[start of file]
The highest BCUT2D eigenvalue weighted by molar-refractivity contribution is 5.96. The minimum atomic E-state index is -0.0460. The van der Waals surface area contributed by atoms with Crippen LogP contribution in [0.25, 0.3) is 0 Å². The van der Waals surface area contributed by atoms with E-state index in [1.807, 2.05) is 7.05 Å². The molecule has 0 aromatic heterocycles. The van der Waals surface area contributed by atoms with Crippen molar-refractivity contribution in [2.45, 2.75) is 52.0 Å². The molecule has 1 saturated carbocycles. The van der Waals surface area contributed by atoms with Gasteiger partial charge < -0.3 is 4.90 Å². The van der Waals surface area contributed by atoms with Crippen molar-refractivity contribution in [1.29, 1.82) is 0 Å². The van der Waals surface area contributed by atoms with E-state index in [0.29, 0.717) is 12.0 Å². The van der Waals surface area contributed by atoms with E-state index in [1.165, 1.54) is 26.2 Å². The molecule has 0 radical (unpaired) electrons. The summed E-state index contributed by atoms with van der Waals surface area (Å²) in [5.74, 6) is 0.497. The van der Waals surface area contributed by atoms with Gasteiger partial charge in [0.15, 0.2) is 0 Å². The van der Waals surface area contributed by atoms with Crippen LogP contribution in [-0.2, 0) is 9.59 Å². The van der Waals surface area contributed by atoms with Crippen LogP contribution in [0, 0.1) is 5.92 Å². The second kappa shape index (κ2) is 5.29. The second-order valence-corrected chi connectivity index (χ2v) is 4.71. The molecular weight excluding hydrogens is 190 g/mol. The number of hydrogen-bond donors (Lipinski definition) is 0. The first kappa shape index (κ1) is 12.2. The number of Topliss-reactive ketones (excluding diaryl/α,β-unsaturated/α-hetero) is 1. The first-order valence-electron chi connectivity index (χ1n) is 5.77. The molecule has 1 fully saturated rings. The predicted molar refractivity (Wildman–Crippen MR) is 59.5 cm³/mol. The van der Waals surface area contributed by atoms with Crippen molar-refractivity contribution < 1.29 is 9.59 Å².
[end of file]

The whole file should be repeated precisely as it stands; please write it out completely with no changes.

The highest BCUT2D eigenvalue weighted by molar-refractivity contribution is 5.96. The minimum atomic E-state index is -0.0460. The van der Waals surface area contributed by atoms with Crippen LogP contribution in [0.25, 0.3) is 0 Å². The van der Waals surface area contributed by atoms with E-state index in [1.807, 2.05) is 7.05 Å². The molecule has 0 aromatic heterocycles. The van der Waals surface area contributed by atoms with Crippen molar-refractivity contribution in [2.45, 2.75) is 52.0 Å². The molecule has 1 saturated carbocycles. The van der Waals surface area contributed by atoms with Gasteiger partial charge < -0.3 is 4.90 Å². The van der Waals surface area contributed by atoms with Crippen molar-refractivity contribution in [1.29, 1.82) is 0 Å². The van der Waals surface area contributed by atoms with E-state index in [0.29, 0.717) is 12.0 Å². The van der Waals surface area contributed by atoms with E-state index in [1.165, 1.54) is 26.2 Å². The molecule has 0 radical (unpaired) electrons. The summed E-state index contributed by atoms with van der Waals surface area (Å²) in [5.74, 6) is 0.497. The van der Waals surface area contributed by atoms with Gasteiger partial charge in [0.15, 0.2) is 0 Å². The van der Waals surface area contributed by atoms with Crippen LogP contribution in [-0.2, 0) is 9.59 Å². The van der Waals surface area contributed by atoms with Crippen LogP contribution in [0, 0.1) is 5.92 Å². The second kappa shape index (κ2) is 5.29. The second-order valence-corrected chi connectivity index (χ2v) is 4.71. The molecular weight excluding hydrogens is 190 g/mol. The number of hydrogen-bond donors (Lipinski definition) is 0. The first kappa shape index (κ1) is 12.2. The number of Topliss-reactive ketones (excluding diaryl/α,β-unsaturated/α-hetero) is 1. The first-order valence-electron chi connectivity index (χ1n) is 5.77. The molecule has 1 fully saturated rings. The predicted molar refractivity (Wildman–Crippen MR) is 59.5 cm³/mol. The van der Waals surface area contributed by atoms with Crippen molar-refractivity contribution < 1.29 is 9.59 Å².